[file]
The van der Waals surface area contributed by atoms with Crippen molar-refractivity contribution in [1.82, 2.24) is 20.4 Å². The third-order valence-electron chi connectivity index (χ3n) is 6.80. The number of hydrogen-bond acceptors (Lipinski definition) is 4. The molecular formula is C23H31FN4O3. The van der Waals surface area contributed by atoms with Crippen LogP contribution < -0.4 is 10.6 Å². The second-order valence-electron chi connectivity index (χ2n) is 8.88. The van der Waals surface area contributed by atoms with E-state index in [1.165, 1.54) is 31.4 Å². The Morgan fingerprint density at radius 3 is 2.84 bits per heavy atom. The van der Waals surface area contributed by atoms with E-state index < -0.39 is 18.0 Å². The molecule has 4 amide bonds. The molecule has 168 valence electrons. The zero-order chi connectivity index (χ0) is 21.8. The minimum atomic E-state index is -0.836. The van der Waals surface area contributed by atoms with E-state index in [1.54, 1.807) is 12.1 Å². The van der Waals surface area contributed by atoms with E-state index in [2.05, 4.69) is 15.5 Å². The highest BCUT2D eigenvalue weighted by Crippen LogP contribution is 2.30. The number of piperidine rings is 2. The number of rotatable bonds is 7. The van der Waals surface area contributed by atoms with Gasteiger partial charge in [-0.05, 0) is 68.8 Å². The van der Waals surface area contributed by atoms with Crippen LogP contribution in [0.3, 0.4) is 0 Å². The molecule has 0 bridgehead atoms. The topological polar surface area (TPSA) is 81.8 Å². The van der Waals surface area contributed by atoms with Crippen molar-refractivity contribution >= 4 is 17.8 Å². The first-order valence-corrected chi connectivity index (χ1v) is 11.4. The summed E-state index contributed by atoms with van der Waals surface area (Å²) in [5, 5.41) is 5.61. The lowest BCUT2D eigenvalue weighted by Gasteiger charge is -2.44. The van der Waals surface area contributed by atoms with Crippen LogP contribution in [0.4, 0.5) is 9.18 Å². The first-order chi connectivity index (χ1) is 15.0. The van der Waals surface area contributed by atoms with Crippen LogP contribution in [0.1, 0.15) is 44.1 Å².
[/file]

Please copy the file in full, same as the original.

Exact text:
The van der Waals surface area contributed by atoms with Crippen molar-refractivity contribution in [1.82, 2.24) is 20.4 Å². The third-order valence-electron chi connectivity index (χ3n) is 6.80. The number of hydrogen-bond acceptors (Lipinski definition) is 4. The molecular formula is C23H31FN4O3. The van der Waals surface area contributed by atoms with Crippen LogP contribution < -0.4 is 10.6 Å². The second-order valence-electron chi connectivity index (χ2n) is 8.88. The van der Waals surface area contributed by atoms with E-state index in [1.165, 1.54) is 31.4 Å². The Morgan fingerprint density at radius 3 is 2.84 bits per heavy atom. The van der Waals surface area contributed by atoms with E-state index < -0.39 is 18.0 Å². The molecule has 4 amide bonds. The molecule has 168 valence electrons. The zero-order chi connectivity index (χ0) is 21.8. The minimum atomic E-state index is -0.836. The van der Waals surface area contributed by atoms with E-state index in [1.54, 1.807) is 12.1 Å². The van der Waals surface area contributed by atoms with E-state index in [2.05, 4.69) is 15.5 Å². The highest BCUT2D eigenvalue weighted by Crippen LogP contribution is 2.30. The number of piperidine rings is 2. The number of rotatable bonds is 7. The van der Waals surface area contributed by atoms with Gasteiger partial charge in [-0.05, 0) is 68.8 Å². The van der Waals surface area contributed by atoms with Crippen LogP contribution in [0.3, 0.4) is 0 Å². The molecule has 0 bridgehead atoms. The topological polar surface area (TPSA) is 81.8 Å². The van der Waals surface area contributed by atoms with Crippen molar-refractivity contribution >= 4 is 17.8 Å². The first-order valence-corrected chi connectivity index (χ1v) is 11.4. The summed E-state index contributed by atoms with van der Waals surface area (Å²) in [5, 5.41) is 5.61. The lowest BCUT2D eigenvalue weighted by Gasteiger charge is -2.44. The van der Waals surface area contributed by atoms with Crippen LogP contribution in [0.4, 0.5) is 9.18 Å². The first-order chi connectivity index (χ1) is 15.0. The van der Waals surface area contributed by atoms with Crippen LogP contribution in [0.1, 0.15) is 44.1 Å².